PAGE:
Our Forefathers “Borrowed Fire” In Early Days

The Gazette
October 5, 1939

What a world of trouble our forefathers and foremothers must have had. And yet they were just as happy and got along about as well as we do. We of 1939 little conceive of the primitive ways and customs of a century ago.

There was no a match in the whole world in 1839. They made fire by rubbing flints together rapidly, catching the sparks on a substance known as “punk”. This would create a blaze, and fat lightwood kindlings were quickly applied, and so they had started a fire.

Sometimes, however, the punk would give out. So they often had to cover up the live coals in the fireplace at night on retiring, so they would have five next morning. But even this failed, sometimes, and one of the boys would have to jump out of bed, jerk on his clothes quickly and dash off to a neighbor’s house to “borrow” a chunk. The boys would nearly freeze to death sometimes, but it was good for them and they were hale and strong.

During those primitive days in Union Parish there were not many things of any kind that were useful and comforting to mankind, as we have today. There were no steamboats, for the local waters were not yet navigated; no railroad trains, no telegraphs, no telephones, no sewing machines, for the sewing was all done by hand. Cooking was all done on the old-fashioned fireplace, with the pots and pans and skillets the only utensils, with the spit hanging from the chimney back. Oxen were often used for drawing wagons and carts, and the corn was ground on an old-time watermill.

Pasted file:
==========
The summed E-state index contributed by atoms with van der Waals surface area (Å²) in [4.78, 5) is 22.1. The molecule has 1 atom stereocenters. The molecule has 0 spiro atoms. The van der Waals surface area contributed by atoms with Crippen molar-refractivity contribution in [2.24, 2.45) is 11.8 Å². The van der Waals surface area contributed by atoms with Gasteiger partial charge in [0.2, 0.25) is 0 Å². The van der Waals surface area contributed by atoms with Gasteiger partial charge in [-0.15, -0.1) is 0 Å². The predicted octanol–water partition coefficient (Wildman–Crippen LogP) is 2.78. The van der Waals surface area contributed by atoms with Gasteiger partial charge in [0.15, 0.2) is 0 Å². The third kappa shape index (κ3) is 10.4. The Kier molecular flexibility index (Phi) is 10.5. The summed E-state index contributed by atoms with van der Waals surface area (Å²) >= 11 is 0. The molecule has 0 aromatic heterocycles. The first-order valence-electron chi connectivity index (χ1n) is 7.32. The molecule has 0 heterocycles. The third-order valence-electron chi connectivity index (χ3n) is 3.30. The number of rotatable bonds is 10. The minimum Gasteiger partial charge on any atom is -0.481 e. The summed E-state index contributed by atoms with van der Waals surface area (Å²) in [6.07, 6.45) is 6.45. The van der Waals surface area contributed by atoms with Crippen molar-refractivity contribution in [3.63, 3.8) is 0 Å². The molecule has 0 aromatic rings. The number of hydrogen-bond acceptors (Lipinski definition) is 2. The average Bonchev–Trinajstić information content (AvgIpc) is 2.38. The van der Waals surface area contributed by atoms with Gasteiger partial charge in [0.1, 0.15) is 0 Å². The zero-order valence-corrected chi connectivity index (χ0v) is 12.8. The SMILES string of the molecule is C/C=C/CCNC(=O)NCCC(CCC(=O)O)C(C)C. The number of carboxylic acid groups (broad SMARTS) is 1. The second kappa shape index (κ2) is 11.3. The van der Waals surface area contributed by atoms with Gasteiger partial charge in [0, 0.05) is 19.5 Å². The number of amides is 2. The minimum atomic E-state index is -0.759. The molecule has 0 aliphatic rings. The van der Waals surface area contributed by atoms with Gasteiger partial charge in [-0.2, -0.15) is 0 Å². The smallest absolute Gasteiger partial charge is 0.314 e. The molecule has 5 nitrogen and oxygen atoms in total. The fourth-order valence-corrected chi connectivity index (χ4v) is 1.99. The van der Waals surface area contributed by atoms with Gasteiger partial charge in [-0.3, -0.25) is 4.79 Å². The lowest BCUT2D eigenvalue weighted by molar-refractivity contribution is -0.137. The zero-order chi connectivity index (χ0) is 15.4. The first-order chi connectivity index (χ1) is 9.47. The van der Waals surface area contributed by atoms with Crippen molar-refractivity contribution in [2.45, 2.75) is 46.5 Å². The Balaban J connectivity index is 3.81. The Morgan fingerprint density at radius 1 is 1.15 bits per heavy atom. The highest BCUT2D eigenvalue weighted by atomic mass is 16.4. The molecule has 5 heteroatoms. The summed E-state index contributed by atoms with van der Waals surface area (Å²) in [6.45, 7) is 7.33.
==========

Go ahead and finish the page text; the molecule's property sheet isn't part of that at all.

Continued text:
Bye and bye matches were invented and cooking stoves came along to help about the kitchen work. From these crude things we have come a long way to what we enjoy today. It is a blessing that this generation doesn’t have to undergo such hardships, for they are too soft and couldn’t stand it. The luxuries and comforts enjoyed now were unthinkable in those days, and if many of them had been predicted a century ago, the man so predicting would have probably been held for mental examination.

The founders didn’t have much nor did they want much. They had simple ways, simple faith, and enjoyed one another. They were not in a rush. They took their time, for there was much time to take.


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